So the project has come to an end… but what have we achieved?
Our final objective was to get the Pi/Roomba/Ros/Laser combination set-up and working, such that the Robot can move around an environment and avoid obstacles. As a further goal, we aimed to also have the robot moving around a room, map it out and then navigate around it. Most of this has been complete, apart from the part which enables the robot to navigate around a self-created map and tell the robot to move to certain locations in the map.
Infact, by the end of this week, we managed to finish all of our initial goals that we set out to complete in the first day of the project. Along the way, a lot of changes have been made as to how we achieve this goal (e.g. Using laser instead of Kinect) but nevertheless, we managed to achieve it. Furthermore, most of the last week was spent working on implementing the navigation stack into the project and the first goal was to get the robot mapping out the room. By the end of the week we managed this after a lot of complications! Simply understanding how the navigation stack works was a feat in itself, due to the vast amount of documentation and files that need to be set-up to do with transformation trees. After some guidance from our supervisor, we managed to fix a lot of problems and discovered that the root of a big problem was due to the fact that the time and date set on the Raspberry Pi was not accurate, which resulted in any recorded ROS messages becoming un-usable. Combining this understanding with our current obstacle avoiding package, we were able to create a number of maps, two of which are show below!
This first one was quite simply created by setting up a small square(ish) enclosure in which the robot was placed. After recording it moving around for a short period of time, the rosbag file was played back into the gmapping stack which uses SLAM and thus the map was created. While the map was being created, it was impressive to watch it all play back in RViz, which is something that could quite easily be shown as a demonstration and/or visualization when shown at Open Days etc.
This second map is our attempt at mapping an entire room, which didn’t exactly turn out perfectly and has some notable faults. The section in the center where no map has been created is an area where obstacles are located, however they do not appear as they should. This is most likely occurring due to the amount of rotations which the program used to map the area, which as a result meant that the odometry was very in-accurate. This could be greatly improved by simply improving the program to rotate less often or slower. Unfortunately, we did not managed to implement our ultimate goal, that included a system which allows the user to specify points in the map, which would then allow the robot to autonomously navigate to that located. From inspection, it would not be hard to include this, due to the fact that the navigation stack within ROS handles a lot of this by itself.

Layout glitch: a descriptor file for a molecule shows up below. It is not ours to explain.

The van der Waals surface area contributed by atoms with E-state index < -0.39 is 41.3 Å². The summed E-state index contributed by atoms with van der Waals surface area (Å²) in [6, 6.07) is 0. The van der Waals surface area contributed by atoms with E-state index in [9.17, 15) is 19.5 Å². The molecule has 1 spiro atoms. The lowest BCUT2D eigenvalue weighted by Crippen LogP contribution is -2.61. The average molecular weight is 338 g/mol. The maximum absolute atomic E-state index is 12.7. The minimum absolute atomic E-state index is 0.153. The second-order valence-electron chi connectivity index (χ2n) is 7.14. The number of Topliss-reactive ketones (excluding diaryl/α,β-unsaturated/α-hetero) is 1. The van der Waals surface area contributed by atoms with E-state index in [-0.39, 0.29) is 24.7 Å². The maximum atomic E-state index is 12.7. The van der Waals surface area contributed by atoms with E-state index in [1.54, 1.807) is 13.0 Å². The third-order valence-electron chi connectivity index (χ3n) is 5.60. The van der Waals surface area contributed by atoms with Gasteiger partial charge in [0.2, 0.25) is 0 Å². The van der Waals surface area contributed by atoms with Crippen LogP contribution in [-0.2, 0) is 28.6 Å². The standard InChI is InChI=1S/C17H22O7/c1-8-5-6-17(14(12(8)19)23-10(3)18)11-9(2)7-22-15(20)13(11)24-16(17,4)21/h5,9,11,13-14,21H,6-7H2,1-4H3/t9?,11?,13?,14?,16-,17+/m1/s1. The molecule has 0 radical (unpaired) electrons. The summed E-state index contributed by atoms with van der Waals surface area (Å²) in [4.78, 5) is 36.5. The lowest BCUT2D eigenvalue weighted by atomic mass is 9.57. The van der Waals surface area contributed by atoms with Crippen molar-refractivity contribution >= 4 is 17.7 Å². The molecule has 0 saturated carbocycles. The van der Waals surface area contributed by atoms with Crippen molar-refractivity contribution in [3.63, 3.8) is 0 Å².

In terms of the actual robot set-up itself, the final product looks something like the following!
The top half of the image shows the guts of the robot, which also highlights the set-up used during the project. Due to the fact that we have a lot of components which require a lot of power, two battery packs were needed to ensure that constant and sufficient power was being pumped into the system. It is possible to power it just from one battery pack, however it then becomes unreliable. At the moment, this is quite a hacked up and janky set-up, however it does the job and the aesthetics can be sorted later ;-). A lot of thought went into the set-up of this robot and various different set-ups have been tried and tested.
Now that the project is over, the whole team is happy that we managed to achieve a lot in just three weeks and have genuinely enjoyed the project throughout. A lot of times have certainly been frustrating (most commonly due to the Pi causing problems!) but the team managed to work through and complete everything in a timely fashion. We hope we have managed to set a strong foundation for some other budding ROS-users to come along and continue working on this project!